Barrett wasn’t the first to question Ekman’s studies. A small handful of outlier psychologists had already begun a steady drumbeat of opposition. One had even shown he could throw the whole thing off by just showing subjects an “angry” face without including anger as a word to match it to. If people were presented with disgust or contempt instead, they happily chose one of those. But these naysayers were considered to be on the fringe. Why take them seriously when so much research already existed in Ekman’s favor?
Barrett found herself profoundly puzzled. “My experience of anger is not an illusion,” she told me. “When I’m angry, I feel angry. That’s real. But how can that be true if there’s no unique biological signature for anger?”
Barrett devoted herself to finding the answer to this question. In 1996 she accepted an assistant professorship at Boston College, where, abandoning her work as a practicing therapist, she continued to research the science of emotion. By then, brain imaging had become a useful tool, and emotion researchers were seizing on the technology to help them trace emotions back to their hotspots in the brain: fear to the amygdala, disgust to the insula, and so on. But with more reading and another training fellowship, this time in neuroscience, Barrett bumped up against the same old story. Data were mixed, conclusions uncertain. Fifty years of research in, only one thing was clear about the field: More research was necessary.
Barrett spent 14 years at Boston College, rising at a steady clip from assistant to associate to full professor. But by the time 2010 rolled around, her research needs and ambitions had outgrown her 1,000-square-foot lab. When Northeastern offered her a job that came along with a 3,500-square-foot multi-floor space, plus an architect to design it to her specifications, she took it. This past spring Northeastern promoted her to the status of University Distinguished Professor—the highest honor the school bestows on its faculty.
One afternoon last fall, I met Barrett at George Howell Coffee, in Newton, only a block or two from her home. While explaining exactly how the brain creates emotion—or, at least, how she believes it does—she opened a computer to show me what looked like a grainy black-and-white mishmash on the screen. “When most people look at this,” she said, “they don’t know what it is. It’s an example of experimentally induced experiential blindness. Your brain is taking in visual sensations from an object, but it can’t make sense of what it is.” The brain tries to fill in the blanks, she explained. “Some people see a lobster, some people see a bunny.”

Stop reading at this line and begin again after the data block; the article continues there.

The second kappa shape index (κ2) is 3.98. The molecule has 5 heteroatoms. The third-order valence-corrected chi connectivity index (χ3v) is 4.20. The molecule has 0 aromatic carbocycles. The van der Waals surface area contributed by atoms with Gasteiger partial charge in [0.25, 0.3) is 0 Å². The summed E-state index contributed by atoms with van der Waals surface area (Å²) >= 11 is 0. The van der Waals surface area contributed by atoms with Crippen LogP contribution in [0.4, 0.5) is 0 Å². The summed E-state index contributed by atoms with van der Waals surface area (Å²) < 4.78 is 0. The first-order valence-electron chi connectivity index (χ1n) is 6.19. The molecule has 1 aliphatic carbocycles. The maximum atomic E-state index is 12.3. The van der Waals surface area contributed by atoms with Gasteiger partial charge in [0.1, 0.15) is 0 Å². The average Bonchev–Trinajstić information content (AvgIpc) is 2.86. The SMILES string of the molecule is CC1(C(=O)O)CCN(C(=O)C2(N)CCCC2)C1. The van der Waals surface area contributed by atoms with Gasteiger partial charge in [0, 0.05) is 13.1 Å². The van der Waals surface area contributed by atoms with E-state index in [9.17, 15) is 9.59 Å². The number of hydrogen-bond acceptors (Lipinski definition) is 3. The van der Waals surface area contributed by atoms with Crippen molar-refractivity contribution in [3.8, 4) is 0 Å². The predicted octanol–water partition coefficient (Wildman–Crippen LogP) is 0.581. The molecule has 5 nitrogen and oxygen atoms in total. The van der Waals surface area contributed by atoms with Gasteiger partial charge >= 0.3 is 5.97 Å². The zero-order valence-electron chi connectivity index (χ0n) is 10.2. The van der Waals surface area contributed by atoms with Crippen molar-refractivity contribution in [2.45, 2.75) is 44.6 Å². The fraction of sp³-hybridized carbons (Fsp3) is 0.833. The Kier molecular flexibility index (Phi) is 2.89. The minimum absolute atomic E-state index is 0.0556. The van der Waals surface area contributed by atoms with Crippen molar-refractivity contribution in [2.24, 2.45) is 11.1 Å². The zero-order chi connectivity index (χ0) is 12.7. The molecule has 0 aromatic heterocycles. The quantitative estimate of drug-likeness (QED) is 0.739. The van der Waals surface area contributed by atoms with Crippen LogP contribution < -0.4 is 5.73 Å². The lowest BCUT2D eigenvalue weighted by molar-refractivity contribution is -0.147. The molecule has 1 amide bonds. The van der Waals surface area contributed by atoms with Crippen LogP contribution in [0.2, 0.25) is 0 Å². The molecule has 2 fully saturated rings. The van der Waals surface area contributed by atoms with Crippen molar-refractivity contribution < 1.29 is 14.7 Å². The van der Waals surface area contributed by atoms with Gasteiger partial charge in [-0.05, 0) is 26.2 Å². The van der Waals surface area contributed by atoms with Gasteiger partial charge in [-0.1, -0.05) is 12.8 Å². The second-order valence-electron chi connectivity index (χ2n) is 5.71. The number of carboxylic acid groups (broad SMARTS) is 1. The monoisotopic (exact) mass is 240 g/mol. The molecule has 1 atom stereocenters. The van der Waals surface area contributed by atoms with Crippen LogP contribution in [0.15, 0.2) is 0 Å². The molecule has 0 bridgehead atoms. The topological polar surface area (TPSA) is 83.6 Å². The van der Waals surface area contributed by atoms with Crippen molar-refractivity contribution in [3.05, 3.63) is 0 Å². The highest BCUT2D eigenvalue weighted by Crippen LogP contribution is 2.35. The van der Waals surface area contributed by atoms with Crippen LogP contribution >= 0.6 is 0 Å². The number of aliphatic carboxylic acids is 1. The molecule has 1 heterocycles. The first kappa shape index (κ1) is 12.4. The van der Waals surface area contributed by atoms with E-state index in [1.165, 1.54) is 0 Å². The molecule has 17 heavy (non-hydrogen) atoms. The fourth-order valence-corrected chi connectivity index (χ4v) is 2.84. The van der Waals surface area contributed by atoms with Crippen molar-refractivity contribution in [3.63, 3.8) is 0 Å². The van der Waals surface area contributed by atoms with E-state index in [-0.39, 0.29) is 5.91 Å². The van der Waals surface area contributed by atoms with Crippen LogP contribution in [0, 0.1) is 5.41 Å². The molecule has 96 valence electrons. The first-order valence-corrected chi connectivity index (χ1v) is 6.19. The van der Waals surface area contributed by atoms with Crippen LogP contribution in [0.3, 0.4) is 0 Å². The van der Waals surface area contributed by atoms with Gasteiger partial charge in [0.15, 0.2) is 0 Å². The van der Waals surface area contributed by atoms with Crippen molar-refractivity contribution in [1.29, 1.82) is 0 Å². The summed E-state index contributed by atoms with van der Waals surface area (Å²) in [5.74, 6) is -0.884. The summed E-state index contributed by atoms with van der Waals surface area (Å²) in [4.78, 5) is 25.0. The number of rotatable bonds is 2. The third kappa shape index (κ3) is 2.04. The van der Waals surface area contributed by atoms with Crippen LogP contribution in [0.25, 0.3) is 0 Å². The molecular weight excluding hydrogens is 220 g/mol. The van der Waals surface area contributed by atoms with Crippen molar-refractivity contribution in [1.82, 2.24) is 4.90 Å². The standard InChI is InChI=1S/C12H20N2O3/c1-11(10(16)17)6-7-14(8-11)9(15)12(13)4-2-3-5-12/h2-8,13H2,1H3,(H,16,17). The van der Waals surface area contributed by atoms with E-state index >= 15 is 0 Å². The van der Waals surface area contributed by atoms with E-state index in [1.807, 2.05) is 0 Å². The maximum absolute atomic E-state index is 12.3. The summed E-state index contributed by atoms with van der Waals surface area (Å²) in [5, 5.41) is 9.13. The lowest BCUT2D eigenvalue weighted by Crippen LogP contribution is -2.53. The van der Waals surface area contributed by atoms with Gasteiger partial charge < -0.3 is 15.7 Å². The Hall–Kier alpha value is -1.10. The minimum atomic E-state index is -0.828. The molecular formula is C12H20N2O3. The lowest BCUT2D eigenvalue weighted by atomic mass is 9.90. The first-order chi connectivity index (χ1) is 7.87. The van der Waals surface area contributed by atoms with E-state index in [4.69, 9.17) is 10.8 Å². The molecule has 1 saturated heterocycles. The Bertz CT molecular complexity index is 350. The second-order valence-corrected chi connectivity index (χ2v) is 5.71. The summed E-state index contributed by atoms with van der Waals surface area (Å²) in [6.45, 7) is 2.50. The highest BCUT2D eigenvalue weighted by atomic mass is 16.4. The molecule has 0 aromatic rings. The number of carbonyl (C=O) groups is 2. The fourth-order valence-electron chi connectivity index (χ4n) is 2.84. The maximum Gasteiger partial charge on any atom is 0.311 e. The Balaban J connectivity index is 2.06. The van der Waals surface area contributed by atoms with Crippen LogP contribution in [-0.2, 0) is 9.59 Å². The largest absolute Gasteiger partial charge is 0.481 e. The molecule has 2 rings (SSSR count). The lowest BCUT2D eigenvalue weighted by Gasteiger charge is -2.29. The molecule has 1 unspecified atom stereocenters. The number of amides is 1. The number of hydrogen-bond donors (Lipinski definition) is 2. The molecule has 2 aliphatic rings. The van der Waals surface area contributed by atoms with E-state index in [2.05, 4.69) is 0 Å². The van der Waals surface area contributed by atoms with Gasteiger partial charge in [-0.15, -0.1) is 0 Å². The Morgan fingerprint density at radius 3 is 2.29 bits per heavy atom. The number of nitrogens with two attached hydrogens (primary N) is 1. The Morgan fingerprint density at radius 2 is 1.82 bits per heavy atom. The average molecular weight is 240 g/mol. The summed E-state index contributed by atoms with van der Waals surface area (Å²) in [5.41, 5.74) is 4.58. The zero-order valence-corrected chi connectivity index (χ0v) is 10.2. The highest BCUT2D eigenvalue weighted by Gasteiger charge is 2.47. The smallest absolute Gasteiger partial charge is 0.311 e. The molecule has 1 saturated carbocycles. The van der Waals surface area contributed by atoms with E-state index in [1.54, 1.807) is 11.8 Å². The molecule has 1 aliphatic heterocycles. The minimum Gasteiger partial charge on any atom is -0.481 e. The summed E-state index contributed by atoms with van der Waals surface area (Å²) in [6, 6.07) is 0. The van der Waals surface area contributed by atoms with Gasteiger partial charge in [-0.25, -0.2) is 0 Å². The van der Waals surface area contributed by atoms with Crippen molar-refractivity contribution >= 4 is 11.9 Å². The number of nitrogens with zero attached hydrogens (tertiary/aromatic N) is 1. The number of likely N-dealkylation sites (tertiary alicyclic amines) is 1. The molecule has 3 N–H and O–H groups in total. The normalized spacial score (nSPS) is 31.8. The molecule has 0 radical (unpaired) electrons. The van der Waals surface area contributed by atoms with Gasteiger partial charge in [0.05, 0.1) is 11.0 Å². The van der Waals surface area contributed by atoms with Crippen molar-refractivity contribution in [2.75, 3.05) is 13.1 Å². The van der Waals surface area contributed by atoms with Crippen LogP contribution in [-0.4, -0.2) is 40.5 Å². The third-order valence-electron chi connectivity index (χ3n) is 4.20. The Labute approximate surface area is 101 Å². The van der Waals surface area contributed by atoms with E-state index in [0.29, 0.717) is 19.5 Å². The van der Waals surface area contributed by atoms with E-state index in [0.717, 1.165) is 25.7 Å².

What we were actually looking at, Barrett told me, was a bee. I couldn’t see it. But then she started clicking back and forth between that picture and a new one, which was very clearly a close-up of a bee’s body. Suddenly the grainy nonsense in the first picture snapped into bumblebee stripes. Now that I knew what I was looking at, I could see it, and for an instant everything I knew about bees flooded into my mind: their hum, their wings, their bumbling flight on a hot summer’s day, the taste of their honey. “Now,” Barrett said, “can you not see the bee? Every time you see this, you will always see the bee. Because right now your mind is adding information from your past experience to create the image of the bee.”
That, Barrett told me, is what the mind does with emotions. Just as that first picture of the bee actually wasn’t a picture of a bee for me until I taught myself that it was, my emotions aren’t actually emotions until I’ve taught myself to think of them that way. Without that, I have only a meaningless mishmash of information about what I’m feeling. In other words, as Barrett put it to me, emotion isn’t a simple reflex or a bodily state that’s hard-wired into our DNA, and it’s certainly not universally expressed. It’s a contingent act of perception that makes sense of the information coming in from the world around you, how your body is feeling in the moment, and everything you’ve ever been taught to understand as emotion. Culture to culture, person to person even, it’s never quite the same. What’s felt as sadness in one person might as easily be felt as weariness in another, or frustration in someone else.